When she was playing, Kim Clijsters was widely considered one of the nicest people on the tour and now it seems her good friend and countrywoman Kirsten Flipkens could usurp that respected title.
The Belgian, whose fairytale spell on the Wimbledon lawns come to a shuddering halt on Thursday when Marion Bartoli brushed her aside 6-1, 6-2 in a whisker over an hour, was full of praise for her French opponent despite the trouncing.
The 27-year-old refused to blame nerves or her injured knee for the whitewashing she was dealt and insisted she would have been required to raise her game by 500 per cent if she were to stand a chance of beating the 2007 Wimbledon runner-up.
“She played an amazing…match,” said Flipkens. “I played my slices, she didn’t have any problem with that. I tried the dropshot, she got it. I played a passing, she came to the net. I tried a lob. I tried everything, actually. I was trying to give myself 100 per cent but it didn’t work out.”
The Belgian fell over in the opening set and confessed to feeling a sharp pain in her right knee. Despite receiving a medical time out, she insisted the injury had no bearing on the semi-final outcome, nor was she overawed by the enormity of the occasion. “I was trying to focus and trying to enjoy every moment out of it, to give myself 100 per cent… I had already the experience to play on Centre Court, actually the nerves were fine.”
Bartoli proved relentless in her onslaught, delivering five aces and 23 winners on the way to victory, disallowing Flipkens the opportunity to play anywhere near the outstanding level of tennis she had employed during her triumph over 2011 Wimbledon champion Petra Kvitova in the round before.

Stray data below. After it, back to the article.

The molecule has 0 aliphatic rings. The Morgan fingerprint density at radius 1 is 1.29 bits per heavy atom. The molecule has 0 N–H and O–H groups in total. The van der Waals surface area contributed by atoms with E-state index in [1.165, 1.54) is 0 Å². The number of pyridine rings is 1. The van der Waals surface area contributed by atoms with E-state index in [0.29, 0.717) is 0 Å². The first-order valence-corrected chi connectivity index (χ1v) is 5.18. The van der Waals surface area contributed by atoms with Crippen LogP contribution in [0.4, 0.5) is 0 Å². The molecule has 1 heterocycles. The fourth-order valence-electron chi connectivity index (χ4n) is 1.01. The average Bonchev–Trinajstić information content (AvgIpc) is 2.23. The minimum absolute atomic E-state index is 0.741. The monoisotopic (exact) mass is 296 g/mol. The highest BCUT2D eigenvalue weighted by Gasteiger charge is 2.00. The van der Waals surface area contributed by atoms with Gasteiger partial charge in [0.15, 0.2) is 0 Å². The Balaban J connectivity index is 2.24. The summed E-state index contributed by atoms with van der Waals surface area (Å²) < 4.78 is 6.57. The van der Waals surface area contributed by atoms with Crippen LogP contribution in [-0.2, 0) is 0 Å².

“She didn’t let me [play],” the world No.20 said. “If you see my last couple of matches I made really a lot of points at the net. So I was trying to come forward whenever I had the chance, but she just played an amazing lob. I’m too small, so she just had a good solution for that. Of course, when you’re coming to the net on grass, you’re staying as close as you can be at the net. I had very good volleys, but she knew that before, I see.”
Recent times have not been easy for Flipkens, who 14 months ago learned that she had developed blood clots in her calf due to an unknown genetic disorder and was forced to take two months off the tour. Her ranking tumbled so low that she was ineligible for the Wimbledon qualifying event, but one year on – and a decade since she lifted the girls singles crown here – the Belgian is back.
“To have this memory for the rest of my life, ten years after winning the juniors title here, is great," she added. "I mean, I would have signed for that before my career for sure."
20:24...But boy, it was a barrow-load of fun. I hope you enjoyed it even half as much as we did. Thank you for all your messages throughout, you've been the glue holding us together as the edges frayed amid the madness. Now if you'll excuse me, it's time for us Brits to raise a toast to Andy Murray and Fred Perry. British sporting legends both.
20:19It was the wackiest of Wimbledons with the most unlikely of headline-makers: Sergiy Stakhovsky, Steve Darcis, Michelle Larcher de Brito, Kimiko-Date Krumm, Jerzy Janowicz, Sabine Lisicki, Marion Bartoli...View all